CABI has contributed to new research findings in an infographic from the Asian Development Bank (ADB) which reveals the continuing impacts of the COVID-19 pandemic on farm households in Pakistan.
CABI in Pakistan facilitated telephone surveys with over 700 farm households in Punjab and Sindh during 2020 and 2021.
In Punjab, one-third of farm households experienced losses in wages and off-farm income in during the survey period. Meanwhile, in Sindh, the same proportion declined from 37% to 26% over the same timeframe.
The percentage of rural households reporting lower food consumption declined from 58% in 2020 to 21% in 2021, and the percentage of households reporting lower non-food expenditure decreased from 45% to 34%.
The survey results indicate that there were some improvements eventually, but respondents from Sindh still experienced hardships.
Problems marketing tomatoes
One such hardship highlighted in Sindh was the marketing of tomatoes. In 2020, 94% of Sindh farmers who grew tomatoes reported that they had difficulty selling tomato crop or could not sell it at all.
In 2021, this percentage dropped to 69%. Due to marketing difficulties and low prices, two-thirds of farmers in 2020 and about half in 2021 ploughed their tomato crop as green manure without harvesting it completely.
Reduced production of high-value products
The infographic also reveals that in 2021 the percentage of farmers producing high-value products decreased in Sindh. The percentage of producers dropped from 26% to 14% for tomatoes, from 31% to 27% for vegetables (except tomatoes) and fruits, and from 33% to 27% for milk. In Punjab, the situation is more stable.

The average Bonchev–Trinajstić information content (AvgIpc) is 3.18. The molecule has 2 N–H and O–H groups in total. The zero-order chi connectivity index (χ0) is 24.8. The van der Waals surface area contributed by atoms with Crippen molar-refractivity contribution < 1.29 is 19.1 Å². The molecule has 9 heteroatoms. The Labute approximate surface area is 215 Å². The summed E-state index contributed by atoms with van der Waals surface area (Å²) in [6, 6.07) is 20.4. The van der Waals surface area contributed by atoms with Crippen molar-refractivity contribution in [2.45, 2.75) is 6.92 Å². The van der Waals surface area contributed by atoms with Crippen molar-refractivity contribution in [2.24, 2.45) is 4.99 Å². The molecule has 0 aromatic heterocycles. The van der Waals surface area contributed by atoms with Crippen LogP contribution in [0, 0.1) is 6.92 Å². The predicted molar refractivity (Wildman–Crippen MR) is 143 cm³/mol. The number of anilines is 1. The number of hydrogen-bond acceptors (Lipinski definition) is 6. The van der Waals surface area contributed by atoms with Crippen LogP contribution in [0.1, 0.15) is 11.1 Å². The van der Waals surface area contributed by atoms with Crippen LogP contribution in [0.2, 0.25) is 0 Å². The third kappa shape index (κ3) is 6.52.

Conclusions and recommendations
The ADB suggests that in order to encourage farmers to produce more high-value agricultural products, national and provincial governments in Pakistan need to ensure market access for farmers.
The ADB concludes that ‘governments need to review the exemptions under movement restrictions to minimize disruption to the food supply chain under the exemption policy.’ This is particularly important, they say, in order to prepare for the emergence of a new COVID-19 variant or another pandemic.
Main image: The infographic from the Asian Development Bank (ADB) reveals that the COVID-19 pandemic caused disruptions in food supply chains in 2020 and 2021 (Credit: CABI).
The ADB infographic ‘Continuing Impacts of the COVID-19 Pandemic on Farm Households in Pakistan’ can be downloaded here.
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